This is what one of the hams looked like after it was packaged. HUGE!! I could barely lift it! It is okay to freeze hams that you intend to cure and/or hot smoke, though if you intend to salt and air-dry a ham (Prosciutto) then it is best done fresh.

This is what over 300 lbs of meat looks like in the freezer…When it was all said and done, we only had about 20 lbs of waste. The only parts we did not use were the head, the stomach and the gall-bladder (all of which we could have used, but we’re not particularly fond of the products they make–such as Head Cheese.) It felt really great to have so little waste! The fact that every part of a pig’s body is useful and edible is the main reason it is the most popular meat animal in the world.

The next steps for us are to render the lard we saved, cure the cuts that need curing–such as the belly and hams–and to make different kinds of sausage. We will follow up with posts about these projects soon, so stay tuned!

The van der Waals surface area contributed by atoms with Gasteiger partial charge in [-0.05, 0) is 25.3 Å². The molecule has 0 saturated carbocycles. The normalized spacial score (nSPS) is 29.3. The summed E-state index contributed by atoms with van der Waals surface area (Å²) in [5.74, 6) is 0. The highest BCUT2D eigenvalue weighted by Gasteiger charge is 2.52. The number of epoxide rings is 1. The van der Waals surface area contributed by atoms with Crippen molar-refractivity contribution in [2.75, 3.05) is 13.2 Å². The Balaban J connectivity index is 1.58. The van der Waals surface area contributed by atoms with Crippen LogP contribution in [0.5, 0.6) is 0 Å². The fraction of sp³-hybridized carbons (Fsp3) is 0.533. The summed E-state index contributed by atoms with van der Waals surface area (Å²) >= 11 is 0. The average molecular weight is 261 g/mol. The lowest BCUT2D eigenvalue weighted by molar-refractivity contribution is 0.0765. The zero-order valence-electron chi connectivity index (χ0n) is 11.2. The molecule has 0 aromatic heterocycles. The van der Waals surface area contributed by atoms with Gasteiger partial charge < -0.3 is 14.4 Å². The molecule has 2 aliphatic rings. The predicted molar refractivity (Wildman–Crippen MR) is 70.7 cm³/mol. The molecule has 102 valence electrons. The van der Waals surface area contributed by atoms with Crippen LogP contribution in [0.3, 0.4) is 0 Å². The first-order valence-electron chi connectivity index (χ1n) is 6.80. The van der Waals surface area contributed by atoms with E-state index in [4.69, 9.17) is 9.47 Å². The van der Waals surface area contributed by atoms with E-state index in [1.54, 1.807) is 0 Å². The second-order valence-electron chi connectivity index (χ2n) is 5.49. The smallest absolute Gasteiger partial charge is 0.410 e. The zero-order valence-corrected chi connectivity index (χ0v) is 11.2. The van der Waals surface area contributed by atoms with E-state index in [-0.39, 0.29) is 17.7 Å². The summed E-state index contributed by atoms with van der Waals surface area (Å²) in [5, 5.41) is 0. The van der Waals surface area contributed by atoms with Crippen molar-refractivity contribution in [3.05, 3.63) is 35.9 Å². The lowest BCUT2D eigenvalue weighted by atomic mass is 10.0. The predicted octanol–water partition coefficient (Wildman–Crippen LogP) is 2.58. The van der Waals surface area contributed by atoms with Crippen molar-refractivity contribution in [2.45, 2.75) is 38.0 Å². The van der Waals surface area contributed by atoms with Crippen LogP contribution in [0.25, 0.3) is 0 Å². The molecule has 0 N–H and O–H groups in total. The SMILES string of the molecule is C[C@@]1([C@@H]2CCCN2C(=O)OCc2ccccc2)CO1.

So tell us…after seeing the process from beginning to end, how do you feel about eating pork? I’m anxious to hear your thoughts. I’ll leave you with the closing point that it is our belief that this pig’s life (and death) was much more humane than it would have been in a commercial slaughter-house.

Local Wheat Berry Salad

Posted on July 27th, 2011 by Tonia No Comments

Let me count the ways in which I love Maple Hill Farm. It’s right down the road from us, which makes shopping pretty easy. They do pigs, wheat/flour, veggies, soap, yarn, and more. They’re super friendly, happy to answer questions and spend time visiting whenever we drop in.

I brought home some of their wheat berries the other day and made this recipe with them. It was so fresh, summery, and filling {I wish I had doubled the batch because just the two of us gobbled it all down immediately.}


1 cup uncooked farro or wheat berries
1 cup shelled green peas (about 3/4 pound unshelled)
1/2 teaspoon salt
1/4 teaspoon freshly ground black pepper
1 cup cubed seeded watermelon
1 cup coarsely chopped fresh flat-leaf parsley
1/3 cup (1 1/2 ounces) shaved fresh pecorino Romano cheese


1. Place wheat berries in a large saucepan, and cover with water to 2 inches above berries. Bring to a boil. Cover, reduce heat, and simmer for 23 minutes or until desired degree of doneness.